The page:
I'm 26 and I had someone ask me this right after I graduated in May. It seems to be the inescapable question everyone is faced with at some point. The problem is, it's becoming increasingly difficult to answer. Having switched majors and careers more times than most people switch socks, I've had my fair share of answering this question. I also used to coach prospective freshmen on degree decisions in my last couple of years at BU.
Before I got my dream job as the Assistant Director of NCMS, my answer had been, "Whatever people will hire me for," which most people are less than pleased with. Here was my predicament: I have a degree in physics, was an engineer for 2 years, have a degree in music, and was working at a music school and have some decent playing credentials. So, should I have answered, "I want to be a musician and perform all day!" Well, no, that's not true. That lifestyle is too unpredictable for me. I need some stability, financially and with my schedule. Plus I don't really think I could gig full time as a clarinet player (it's possible but pianists and singers have it much easier). So, should I have answered, "I want to be an engineer, but do music as a hobby." Well, no. I've spent a significant amount of time and money studying music at a professional level. It's not fair for me to say it's just a hobby.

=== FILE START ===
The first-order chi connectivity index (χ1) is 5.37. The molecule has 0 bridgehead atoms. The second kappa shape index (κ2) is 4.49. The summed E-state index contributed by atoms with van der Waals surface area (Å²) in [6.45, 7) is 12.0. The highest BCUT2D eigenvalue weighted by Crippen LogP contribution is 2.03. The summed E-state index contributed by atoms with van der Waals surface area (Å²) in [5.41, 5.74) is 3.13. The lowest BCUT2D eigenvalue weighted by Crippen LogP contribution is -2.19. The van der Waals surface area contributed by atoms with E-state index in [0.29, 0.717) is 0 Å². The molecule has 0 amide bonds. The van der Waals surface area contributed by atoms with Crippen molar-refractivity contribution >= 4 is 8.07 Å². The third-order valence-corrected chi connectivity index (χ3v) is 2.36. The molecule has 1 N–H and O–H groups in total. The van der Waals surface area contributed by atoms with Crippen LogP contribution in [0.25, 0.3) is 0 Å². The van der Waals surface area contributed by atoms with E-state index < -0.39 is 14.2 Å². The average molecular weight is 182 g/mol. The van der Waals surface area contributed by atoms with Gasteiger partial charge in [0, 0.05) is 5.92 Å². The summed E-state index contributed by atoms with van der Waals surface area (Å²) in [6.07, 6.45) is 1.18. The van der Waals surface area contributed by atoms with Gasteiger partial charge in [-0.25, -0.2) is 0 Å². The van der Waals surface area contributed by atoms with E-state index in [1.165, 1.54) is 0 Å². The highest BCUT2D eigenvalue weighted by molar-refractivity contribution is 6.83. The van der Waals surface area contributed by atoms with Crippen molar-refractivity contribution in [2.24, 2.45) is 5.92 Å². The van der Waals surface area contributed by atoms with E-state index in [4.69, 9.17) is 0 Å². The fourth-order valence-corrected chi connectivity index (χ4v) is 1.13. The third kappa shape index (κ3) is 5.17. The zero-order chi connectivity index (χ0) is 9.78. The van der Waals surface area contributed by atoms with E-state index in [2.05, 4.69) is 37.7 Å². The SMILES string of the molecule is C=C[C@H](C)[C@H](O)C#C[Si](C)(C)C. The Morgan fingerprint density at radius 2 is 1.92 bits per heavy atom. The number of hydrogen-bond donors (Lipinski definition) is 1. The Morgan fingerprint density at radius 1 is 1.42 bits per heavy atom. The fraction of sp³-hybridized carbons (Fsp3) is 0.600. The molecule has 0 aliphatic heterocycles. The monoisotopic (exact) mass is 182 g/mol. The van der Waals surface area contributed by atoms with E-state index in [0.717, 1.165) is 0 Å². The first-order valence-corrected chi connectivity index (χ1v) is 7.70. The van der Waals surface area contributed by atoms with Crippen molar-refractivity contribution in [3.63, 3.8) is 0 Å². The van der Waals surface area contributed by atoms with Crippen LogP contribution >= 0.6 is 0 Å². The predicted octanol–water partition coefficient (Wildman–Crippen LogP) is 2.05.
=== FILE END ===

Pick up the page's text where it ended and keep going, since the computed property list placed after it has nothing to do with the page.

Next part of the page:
So how do I answer this question? "I want to be an engineer and a musician," is what I was trying out for a while. "What? Won't that be really difficult?" came the cries of the disbelievers. You probably have heard that we are becoming a freelance economy. Well what a better way to have security in your freelancing career than to diversify your income streams. Is 10 hours of gigging, 10 hours of teaching clarinet, and 20 hours of freelance programming really that music different than a 9-5 desk job?
My point is, don't be afraid to pursue everything that you love and take seriously, at a professional level. Especially with the modern job market, the only thing that's unreasonable is someone reacting negatively to someone else saying they want to do more than one thing. Want to be a comedian/actor/model? Go for it! Want to be an engineer/entrepreneur/musician? I tip my hat to you! Want to seriously pursue sousaphone and clarinet? I think that's great! Not for nothing, I actually got my first paid clarinet gig before I got my degree in music, but that's another post entirely.